3D DNA barcodes for the subcellular profiling of protein expression and distribution

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DNA is a very interesting biomolecule. Our understanding and control of DNA, its structures, properties, and related biological mechanisms have come a long way since the double helix was first described almost 70 years ago. DNA as a linear polymer has a large capacity to store and pass information through its combination of bases. Expanding technologies, including custom synthesis of DNA, PCR to exponentially amplify even a single DNA strand, and next-generation DNA sequencing, have enabled a large amount of information to be engineered into DNA and read out in a highly sensitive and multiplexed manner.

In addition to this primary, linear structure that encodes information, DNA’s complementary hybridization enables its programmable folding into higher-order organizations. This has given rise to the field of DNA nanotechnology, where DNA is used as a material for nanofabrication; 2D and 3D DNA nanostructures of diverse shapes and sizes can be made with exceptional precision.

We feel that these two properties of DNA—its large capacity for information storage and its programmable topology—can complement each other to innovate new applications. In this paper, we harness this multidimensional properties of DNA to develop a sensitive 3D barcoding technology, called sequence-topology assembly for multiplexed profiling (STAMP), for the multiplexed profiling of subcellular protein expression and distribution in cells.

While tools for massively parallel and highly sensitive DNA measurements are widely available, this is not the case for proteins, especially at a subcellular resolution. We believe that this is an important area to apply the two properties of DNA nanostructures in an integrated manner. Specifically, STAMP is a 3D barcoding technology. It utilizes combinatorial sequence content of DNA nanostructures for diverse protein identification and their programmed structural configuration to significantly improve the reaction kinetics of enzymatic and chemical barcoding.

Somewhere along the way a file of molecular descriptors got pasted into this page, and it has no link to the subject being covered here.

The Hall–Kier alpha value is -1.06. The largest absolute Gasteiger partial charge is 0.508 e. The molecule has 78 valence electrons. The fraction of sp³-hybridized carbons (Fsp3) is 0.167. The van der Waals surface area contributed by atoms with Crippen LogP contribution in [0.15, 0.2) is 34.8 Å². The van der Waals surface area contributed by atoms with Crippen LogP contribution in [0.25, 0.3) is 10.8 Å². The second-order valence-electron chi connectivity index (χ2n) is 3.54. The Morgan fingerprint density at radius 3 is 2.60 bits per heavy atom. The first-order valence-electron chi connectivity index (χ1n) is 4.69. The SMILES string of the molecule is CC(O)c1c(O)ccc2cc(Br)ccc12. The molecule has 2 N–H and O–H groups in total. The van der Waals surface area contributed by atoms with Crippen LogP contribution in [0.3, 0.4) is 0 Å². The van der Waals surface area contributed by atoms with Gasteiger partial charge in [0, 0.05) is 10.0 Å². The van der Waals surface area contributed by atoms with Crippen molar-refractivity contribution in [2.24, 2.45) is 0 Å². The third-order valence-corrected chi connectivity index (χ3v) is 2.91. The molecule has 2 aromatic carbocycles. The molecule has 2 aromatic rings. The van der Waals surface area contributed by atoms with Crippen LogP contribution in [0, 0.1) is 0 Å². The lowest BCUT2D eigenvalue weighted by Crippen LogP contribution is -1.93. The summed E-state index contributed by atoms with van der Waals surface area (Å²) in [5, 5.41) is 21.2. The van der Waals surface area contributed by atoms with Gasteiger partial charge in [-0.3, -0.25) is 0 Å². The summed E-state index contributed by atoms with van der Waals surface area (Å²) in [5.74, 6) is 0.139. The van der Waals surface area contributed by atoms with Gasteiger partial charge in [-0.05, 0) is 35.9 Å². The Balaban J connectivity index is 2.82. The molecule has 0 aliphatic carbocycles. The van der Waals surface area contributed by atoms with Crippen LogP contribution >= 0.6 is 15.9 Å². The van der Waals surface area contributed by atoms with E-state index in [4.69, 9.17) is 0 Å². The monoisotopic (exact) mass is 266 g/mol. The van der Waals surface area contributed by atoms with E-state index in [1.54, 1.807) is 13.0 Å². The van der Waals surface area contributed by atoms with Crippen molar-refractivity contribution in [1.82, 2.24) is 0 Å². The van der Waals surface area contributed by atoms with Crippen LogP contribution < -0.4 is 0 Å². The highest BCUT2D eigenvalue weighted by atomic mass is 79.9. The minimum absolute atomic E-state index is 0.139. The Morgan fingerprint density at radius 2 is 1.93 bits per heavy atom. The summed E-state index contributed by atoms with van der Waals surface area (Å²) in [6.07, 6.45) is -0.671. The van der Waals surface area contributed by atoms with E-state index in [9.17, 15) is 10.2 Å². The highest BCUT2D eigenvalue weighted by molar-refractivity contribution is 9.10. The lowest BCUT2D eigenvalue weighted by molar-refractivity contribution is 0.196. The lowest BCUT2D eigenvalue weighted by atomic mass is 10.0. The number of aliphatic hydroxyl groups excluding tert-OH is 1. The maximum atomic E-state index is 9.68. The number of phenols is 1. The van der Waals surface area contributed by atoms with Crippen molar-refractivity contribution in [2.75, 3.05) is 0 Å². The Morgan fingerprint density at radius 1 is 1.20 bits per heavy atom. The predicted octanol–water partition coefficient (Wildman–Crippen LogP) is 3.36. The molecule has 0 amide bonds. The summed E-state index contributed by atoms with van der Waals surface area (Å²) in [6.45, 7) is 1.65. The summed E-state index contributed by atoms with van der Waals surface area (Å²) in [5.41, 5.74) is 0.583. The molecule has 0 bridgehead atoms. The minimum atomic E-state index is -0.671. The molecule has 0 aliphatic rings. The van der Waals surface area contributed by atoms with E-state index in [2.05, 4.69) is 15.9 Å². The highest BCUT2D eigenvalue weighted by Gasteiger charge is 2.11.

Leveraging this dual sequence-structure synergy, we couple the DNA nanostructures with short localization labels, exogenous sequences which have differential distributions across subcellular compartments, to form multiplexed STAMP barcodes directly in whole cells. The generated DNA barcodes show improved sensitivity (>100-fold signal enhancement), and can reflect en masse protein expression and subcellular distribution in a high-throughput analysis. When implemented on a miniaturized microfluidic device for clinical applications, STAMP enabled multiplexed protein typing and subcellular distribution analysis in scant patient samples. The STAMP-revealed signatures not only accurately classified cancer molecular subtypes, but also provided new measurements of disease aggressiveness.

Moving forward, we are excited to expand the DNA nanotechnology to other biomedical applications. Such use of DNA nanostructures as a configurable barcoding material not only confers massive information storage, but also has the potential to enable new clinical applications. We anticipate that STAMP could be expanded to detect other biological targets, beyond proteins, with different subcellular distribution to discover new diagnostic and prognostic biomarker signatures, thereby improving patient stratification and treatment decision.

Written by Noah Sundah and Huilin Shao

Our paper:
Sundah et al. Barcoded DNA nanostructures for the multiplexed profiling of subcellular protein distribution. Nature Biomedical Engineering (2019)

News & views:
Zhang et al. Barcodes for subcellular protein localization. Nature Biomedical Engineering (2019)

Huilin Shao

Assistant Professor, National University of Singapore